Related markers. Click here for a list of markers that are related to this marker. Letchworth-Love Mounds Archaeological State Park
 
Also see . . .
Marker detail: Weeden Island artifacts image. Click for full size.
3. Marker detail: Weeden Island artifacts
Weeden Island Bone Artifact [reproduction]
(Bell Site, Okaloosa County, Florida)
Carved from bone of unknown origin, this artifact has a distinct fingernail design on one end. It could be a hair pin, a feather holder or maybe something else. How would you use it?

Weeden Island Copper Ear Spool [reproduction]
(Kolomoki Mounds, Blakely, Georgia)
Ear spools such as these were common adornments in Weeden Island cultures. Most Kolomoki ear spools were made of copper. In Florida, shells were often used to make adornments. Who do you think wore them?
 Letchworth-Love Mounds Archaeological State Park. Visitors to this archaeological site will see Florida's tallest Native American ceremonial mound which was built between 1100 and 1800 years ago. The mound is 51 feet in height. The people who built the mound are believed to have been members of the Swift Creek Culture, a group of Native Americans who lived in North Florida between 200 and 450 A.D. (Submitted on July 22, 2020, by Cosmos Mariner of Cape Canaveral, Florida.) 
 
Marker detail: Basket Weave Patterns<br>(Tick Island, Volusia County, Florida) image. Click for full size.
4. Marker detail: Basket Weave Patterns
(Tick Island, Volusia County, Florida)
Basket weaving is a skilled craft. Some baskets were so tightly woven they could hold water. Others needed to be sturdy to carry heavier loads. What materials might have been used to weave baskets? Which one of these patterns do you believe could carry soil?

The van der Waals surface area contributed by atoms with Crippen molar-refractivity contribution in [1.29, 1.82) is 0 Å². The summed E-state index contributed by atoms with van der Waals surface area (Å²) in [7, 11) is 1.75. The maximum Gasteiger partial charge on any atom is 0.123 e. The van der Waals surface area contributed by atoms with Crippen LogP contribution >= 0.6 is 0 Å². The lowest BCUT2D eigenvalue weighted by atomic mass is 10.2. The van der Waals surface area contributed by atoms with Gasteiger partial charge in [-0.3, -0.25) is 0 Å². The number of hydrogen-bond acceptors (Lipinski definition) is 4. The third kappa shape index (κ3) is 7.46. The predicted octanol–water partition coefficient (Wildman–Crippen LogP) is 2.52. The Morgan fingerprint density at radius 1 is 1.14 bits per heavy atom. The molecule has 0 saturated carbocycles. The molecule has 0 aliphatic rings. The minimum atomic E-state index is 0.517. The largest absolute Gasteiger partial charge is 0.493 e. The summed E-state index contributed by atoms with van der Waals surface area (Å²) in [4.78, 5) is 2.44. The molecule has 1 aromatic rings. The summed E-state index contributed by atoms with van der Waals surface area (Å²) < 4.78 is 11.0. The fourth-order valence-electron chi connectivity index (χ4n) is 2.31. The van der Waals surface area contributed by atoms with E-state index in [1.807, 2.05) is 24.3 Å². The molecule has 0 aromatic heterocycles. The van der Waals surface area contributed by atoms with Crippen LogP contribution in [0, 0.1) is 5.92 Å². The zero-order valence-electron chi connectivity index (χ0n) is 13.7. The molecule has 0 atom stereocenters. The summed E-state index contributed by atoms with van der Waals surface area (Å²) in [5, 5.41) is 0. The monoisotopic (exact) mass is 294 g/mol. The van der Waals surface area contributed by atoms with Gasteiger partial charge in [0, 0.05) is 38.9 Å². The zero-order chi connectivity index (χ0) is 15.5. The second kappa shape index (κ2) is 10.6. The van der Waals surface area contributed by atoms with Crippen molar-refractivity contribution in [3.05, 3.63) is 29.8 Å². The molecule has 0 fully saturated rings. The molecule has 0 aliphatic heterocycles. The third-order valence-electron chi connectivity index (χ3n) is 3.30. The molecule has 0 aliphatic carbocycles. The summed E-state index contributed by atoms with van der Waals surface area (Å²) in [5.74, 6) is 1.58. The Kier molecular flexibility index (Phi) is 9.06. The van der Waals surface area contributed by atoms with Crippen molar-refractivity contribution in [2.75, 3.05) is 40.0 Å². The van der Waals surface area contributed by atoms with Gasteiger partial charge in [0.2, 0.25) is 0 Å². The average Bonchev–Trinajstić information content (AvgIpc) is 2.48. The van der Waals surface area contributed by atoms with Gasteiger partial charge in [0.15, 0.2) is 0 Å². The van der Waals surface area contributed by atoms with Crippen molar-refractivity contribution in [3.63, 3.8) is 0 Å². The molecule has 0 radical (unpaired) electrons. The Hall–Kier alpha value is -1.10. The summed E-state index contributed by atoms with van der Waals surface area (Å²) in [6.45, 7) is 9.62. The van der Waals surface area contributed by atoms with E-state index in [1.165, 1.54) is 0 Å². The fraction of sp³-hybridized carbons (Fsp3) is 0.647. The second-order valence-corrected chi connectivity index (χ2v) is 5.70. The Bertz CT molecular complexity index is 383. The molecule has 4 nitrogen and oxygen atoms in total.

Marker detail: <i>LeMoyne Plate XXIII "Bringing in wild animals, fish, and reptiles for food."</i> image. Click for full size.
5. Marker detail: LeMoyne Plate XXIII "Bringing in wild animals, fish, and reptiles for food."
American Indians used baskets to transport the soil needed to build the mounds. If each basket weighed twenty pounds, like this one, it might have taken 14 million trips to construct the Great Mound!
Lasting Impressions Marker image. Click for full size.
By Cosmos Mariner, November 14, 2018
6. Lasting Impressions Marker
(marker and mural are on west side of interpretive trail kiosk)
Lasting Impressions Marker & Great Mound Construction Mural image. Click for full size.
By Cosmos Mariner, November 14, 2018
7. Lasting Impressions Marker & Great Mound Construction Mural
 
 
Credits. This page was last revised on July 22, 2020. It was originally submitted on July 21, 2020, by Cosmos Mariner of Cape Canaveral, Florida. This page has been viewed 48 times since then and 5 times this year. Photos:   1. submitted on July 21, 2020, by Cosmos Mariner of Cape Canaveral, Florida.   2, 3, 4, 5, 6, 7. submitted on July 22, 2020, by Cosmos Mariner of Cape Canaveral, Florida.
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Feb. 25, 2021